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Heels 1965

Chronical of Matukituki? Dart - Hollyford. Christmas 1964

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Chronical of Matukituki? Dart - Hollyford. Christmas 1964.

Our plans were most ambitious. In sixteen days we hoped to travel the length of the Matukituki, Dart, Beans Burn, Olivine, Pyke, and Hollyford Valleys and climb peaks in the Matukituki area. However, for long before we left John had emphasised that this was the plan end not the trip which might be quite different.

Three of us left Wellington on Christmas day, met Collin in Christchurch, and had a fast bus trip to Wanaka on 26th. From there, for the sum of five pounds, we were whisked up the Matukituki Valley about thirty miles in a ten-seater taxi. Our first night was spent in the open about twenty minutes above the end of the road. We moved on early the next morning and as the weights of our packs (John claimed his weighed 77 pounds) discouraged going upwards, we attempted to establish a low level route around a bluff near Casoade Hut. I found it most exhilerating carrying a 70 pound pack up a vertical bank 100 feet above a raging torrent, with only stunted bracken to hang on to. When we reached Aspiring Lodge, at that time occupied by hordes of Tongue & Meats, we cached about 11 days' food and set off for a few days' climbing in the Upper Matukituki. But such was not to be for on the west side of the river we decided that the weather was insufficiently perfect and on the East we heard stories of over-crowding in French Ridge Bivvy aue to more hordes of T. & M.s waiting to climb Mount Aspiring. So all we did was climb to Liverpool Bivvy, just above the bush line (where we were warmly welcomed by four T. & Mrs) and later made an assault on Hectors Col at the head of the river. This was the only time on the trip that we used our crampons. When we got back to Aspiring Lodge we found that the Hut Custodian had arrived and Hordes of T. & M. s were camped outside, possibly because it was 6 shillings per night cheaper.

The longest, hottest, hardest day of the trip was the 29th when we climbed up and up (and up) out of the Matukituki onto Cascade Saddle. It took us an exhausting, steep, but very scenic, 6 hours to reach the highest point (c. 5500 feet) from where we crossed a snowy basin to finish up scrambling down a lateral moraine of the Dart Glacier. We had hoped to reach Dart Hut but after twelve hours tramping we had all had enough so we slept about half an hour above the hut.

The journey down the Dart took up the next three days. On 2nd January we tried to cross the mighty river to get to the Beans Burn whence to the Olivine. The river was waist deep, very swift, very cold, and very wide, and we were freezingly obliged to accept defeat about half way across.

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In a way this meant the end of one trip and the start of another because it was necessary to go right down to Glenorchy to get a boat across the head of Lake Wakatipu. The storekeeper there was very helpful to us and in return we were helpful to him, purchasing ice-cream, sausages, ready-mixed steam pudding, and stocking up on bread, butter, cheese, and honey. It almost seemed as if we were hungry!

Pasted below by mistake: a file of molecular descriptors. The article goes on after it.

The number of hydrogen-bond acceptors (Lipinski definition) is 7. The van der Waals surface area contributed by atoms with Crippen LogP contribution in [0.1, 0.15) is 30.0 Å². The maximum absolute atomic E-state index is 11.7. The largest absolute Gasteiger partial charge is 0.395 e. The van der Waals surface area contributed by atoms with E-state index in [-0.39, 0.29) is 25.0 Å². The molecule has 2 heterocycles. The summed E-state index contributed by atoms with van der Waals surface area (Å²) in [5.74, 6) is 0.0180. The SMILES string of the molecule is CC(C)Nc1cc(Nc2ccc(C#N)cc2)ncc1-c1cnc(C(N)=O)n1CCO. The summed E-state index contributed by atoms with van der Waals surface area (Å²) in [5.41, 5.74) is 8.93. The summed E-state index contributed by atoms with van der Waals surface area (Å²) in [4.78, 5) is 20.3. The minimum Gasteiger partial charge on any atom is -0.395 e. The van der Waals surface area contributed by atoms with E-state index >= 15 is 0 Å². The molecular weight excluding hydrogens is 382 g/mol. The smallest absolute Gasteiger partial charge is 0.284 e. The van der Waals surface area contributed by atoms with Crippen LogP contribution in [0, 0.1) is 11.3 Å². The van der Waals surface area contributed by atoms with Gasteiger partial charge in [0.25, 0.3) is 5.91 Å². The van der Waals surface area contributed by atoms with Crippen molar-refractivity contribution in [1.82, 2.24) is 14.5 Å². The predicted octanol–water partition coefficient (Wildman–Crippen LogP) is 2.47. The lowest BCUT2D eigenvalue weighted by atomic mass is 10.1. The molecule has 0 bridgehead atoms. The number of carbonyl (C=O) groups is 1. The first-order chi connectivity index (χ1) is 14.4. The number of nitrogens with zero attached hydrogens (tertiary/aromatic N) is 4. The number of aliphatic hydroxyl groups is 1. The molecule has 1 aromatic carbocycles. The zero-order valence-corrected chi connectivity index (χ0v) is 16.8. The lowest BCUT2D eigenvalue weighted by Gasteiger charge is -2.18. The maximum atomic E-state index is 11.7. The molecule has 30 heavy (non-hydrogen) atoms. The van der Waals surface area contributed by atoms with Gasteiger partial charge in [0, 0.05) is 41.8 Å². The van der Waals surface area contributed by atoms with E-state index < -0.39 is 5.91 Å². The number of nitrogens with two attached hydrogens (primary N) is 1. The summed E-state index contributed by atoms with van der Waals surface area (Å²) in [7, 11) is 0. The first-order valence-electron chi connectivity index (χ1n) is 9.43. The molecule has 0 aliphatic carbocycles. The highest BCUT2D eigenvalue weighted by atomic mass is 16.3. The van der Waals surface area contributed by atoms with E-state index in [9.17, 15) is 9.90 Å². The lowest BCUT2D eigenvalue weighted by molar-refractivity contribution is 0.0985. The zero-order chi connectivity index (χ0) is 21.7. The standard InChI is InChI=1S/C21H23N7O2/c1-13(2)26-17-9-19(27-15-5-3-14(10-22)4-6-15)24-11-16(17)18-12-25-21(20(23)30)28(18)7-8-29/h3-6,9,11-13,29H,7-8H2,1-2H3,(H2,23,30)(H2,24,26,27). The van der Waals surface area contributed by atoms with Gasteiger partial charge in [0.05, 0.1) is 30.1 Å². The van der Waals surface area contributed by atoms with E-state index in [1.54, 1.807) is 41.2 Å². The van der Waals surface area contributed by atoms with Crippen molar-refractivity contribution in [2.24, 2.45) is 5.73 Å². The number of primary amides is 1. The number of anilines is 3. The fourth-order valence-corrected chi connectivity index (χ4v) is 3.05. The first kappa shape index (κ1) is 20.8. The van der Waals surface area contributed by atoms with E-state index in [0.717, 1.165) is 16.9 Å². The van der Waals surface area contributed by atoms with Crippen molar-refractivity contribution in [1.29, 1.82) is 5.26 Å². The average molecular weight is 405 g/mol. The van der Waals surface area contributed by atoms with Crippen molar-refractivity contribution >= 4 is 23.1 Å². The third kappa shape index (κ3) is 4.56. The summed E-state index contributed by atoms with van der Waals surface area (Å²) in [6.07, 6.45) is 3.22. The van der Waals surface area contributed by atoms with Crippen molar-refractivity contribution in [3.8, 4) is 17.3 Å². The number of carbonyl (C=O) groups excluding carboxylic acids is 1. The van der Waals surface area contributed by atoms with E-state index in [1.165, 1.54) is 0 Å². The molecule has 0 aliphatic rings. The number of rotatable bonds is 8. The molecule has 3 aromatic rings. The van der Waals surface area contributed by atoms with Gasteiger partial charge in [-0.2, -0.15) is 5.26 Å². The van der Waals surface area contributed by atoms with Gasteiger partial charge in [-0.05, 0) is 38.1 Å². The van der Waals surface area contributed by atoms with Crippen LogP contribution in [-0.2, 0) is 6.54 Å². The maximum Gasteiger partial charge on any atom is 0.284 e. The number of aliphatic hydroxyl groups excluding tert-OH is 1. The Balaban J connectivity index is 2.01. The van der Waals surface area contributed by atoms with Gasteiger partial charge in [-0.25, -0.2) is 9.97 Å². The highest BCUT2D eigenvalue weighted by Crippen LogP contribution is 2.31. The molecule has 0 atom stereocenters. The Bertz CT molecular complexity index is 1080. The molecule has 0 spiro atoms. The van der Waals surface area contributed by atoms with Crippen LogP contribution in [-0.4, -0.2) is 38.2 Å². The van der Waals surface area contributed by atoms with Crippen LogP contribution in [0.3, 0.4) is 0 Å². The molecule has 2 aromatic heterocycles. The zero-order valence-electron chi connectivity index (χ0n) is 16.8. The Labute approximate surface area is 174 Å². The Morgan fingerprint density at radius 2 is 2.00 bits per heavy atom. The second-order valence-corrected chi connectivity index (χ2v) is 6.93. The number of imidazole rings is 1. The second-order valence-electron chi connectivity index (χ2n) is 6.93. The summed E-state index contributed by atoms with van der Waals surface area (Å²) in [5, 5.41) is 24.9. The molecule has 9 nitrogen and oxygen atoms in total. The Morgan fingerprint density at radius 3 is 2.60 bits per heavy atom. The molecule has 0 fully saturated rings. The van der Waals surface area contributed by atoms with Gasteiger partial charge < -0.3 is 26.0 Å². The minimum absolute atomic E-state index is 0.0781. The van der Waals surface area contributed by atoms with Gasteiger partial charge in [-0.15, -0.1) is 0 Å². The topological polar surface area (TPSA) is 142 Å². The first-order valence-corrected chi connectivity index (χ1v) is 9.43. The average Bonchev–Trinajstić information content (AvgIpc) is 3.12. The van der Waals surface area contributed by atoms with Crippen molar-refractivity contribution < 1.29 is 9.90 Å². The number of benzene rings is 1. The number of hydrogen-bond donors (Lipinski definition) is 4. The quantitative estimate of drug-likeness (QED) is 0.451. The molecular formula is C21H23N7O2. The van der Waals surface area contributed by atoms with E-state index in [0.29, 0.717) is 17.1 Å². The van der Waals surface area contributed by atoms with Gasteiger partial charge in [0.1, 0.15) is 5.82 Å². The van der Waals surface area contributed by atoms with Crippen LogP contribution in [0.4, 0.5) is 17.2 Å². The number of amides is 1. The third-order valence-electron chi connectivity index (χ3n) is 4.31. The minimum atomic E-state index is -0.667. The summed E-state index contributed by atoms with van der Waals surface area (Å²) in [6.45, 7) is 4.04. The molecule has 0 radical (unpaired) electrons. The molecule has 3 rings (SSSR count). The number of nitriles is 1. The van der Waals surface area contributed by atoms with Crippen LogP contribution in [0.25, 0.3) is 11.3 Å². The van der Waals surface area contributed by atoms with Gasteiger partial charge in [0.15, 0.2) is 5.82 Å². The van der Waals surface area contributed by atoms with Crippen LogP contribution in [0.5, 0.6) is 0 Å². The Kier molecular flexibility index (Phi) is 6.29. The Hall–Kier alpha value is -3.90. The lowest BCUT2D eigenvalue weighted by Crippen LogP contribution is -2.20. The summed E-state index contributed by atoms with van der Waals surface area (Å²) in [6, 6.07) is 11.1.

On the next day we became tourists rather than trampers, taking a launch across the lake and a bus up to the Routeburn Valley where we could start tramping again. We followed a well-graded track up to the Routeburn Huts where we struck the first significent amount of rain on our trip, and also hut overcrowding again. For the next two days the weather was clearer and we made our way over the Harris Saddle and down the Hollyford Valley to Lake McKerrow. At the head of Lake McKerrow there are two huts, one a derelict shelter and the other a brand new sandfly-proof roomy mansion-type park Board Hut. The old hut was on the river side and the new hut was on an island in the Hollyford River, which was unfordable at that place on that particular day. Problem? Not at all. Earlier on the same day we had met some Auckland trampers who had borrowed (by cutting through a chain) an eleven foot fibreglass dinghy belonging to the National Park Board in order to prevent themselves being marooned on the island and they had told us where they had hidden the boat on the mainland. The boat was duly found and used. I did the rowing and was glad when the three trips across the river were completed for the river threatened all the time to sweep the boat and cargo down over rocky rapids if the oarsman slacked off his furious pace The hard work was certainly worth it, for about that time it started to rain hard. The rain continued all that night, all the next day, all the next night, and on the morning after that it was still pouring down. It then became obvious that we could not hope to complete oar proposed trip to the coast returning via the Pyke River because of the state that all the side-streams would be in alter all the rain. So we abandoned the comfortable McKerrow Hut, struggled back to the mainland in the boat, and returned I to the Hollyford Road by the same track as we had come.

All that remained then as the 500 mile hitch-hike back to Christchurch and the boat trip to Wellington where we arrived on January 10th.

The benefits of such a trip as this are numerous. It is a glorious Christmas holiday, it is the best way to see the scenic wonders of New Zealand, it gives a great feeling of independence, and it is the ideal way to lose weight.

T. C.

Party: John Rhodes (leader), Colin Smyth, Alan Radcliffe, and Tom Clarkson.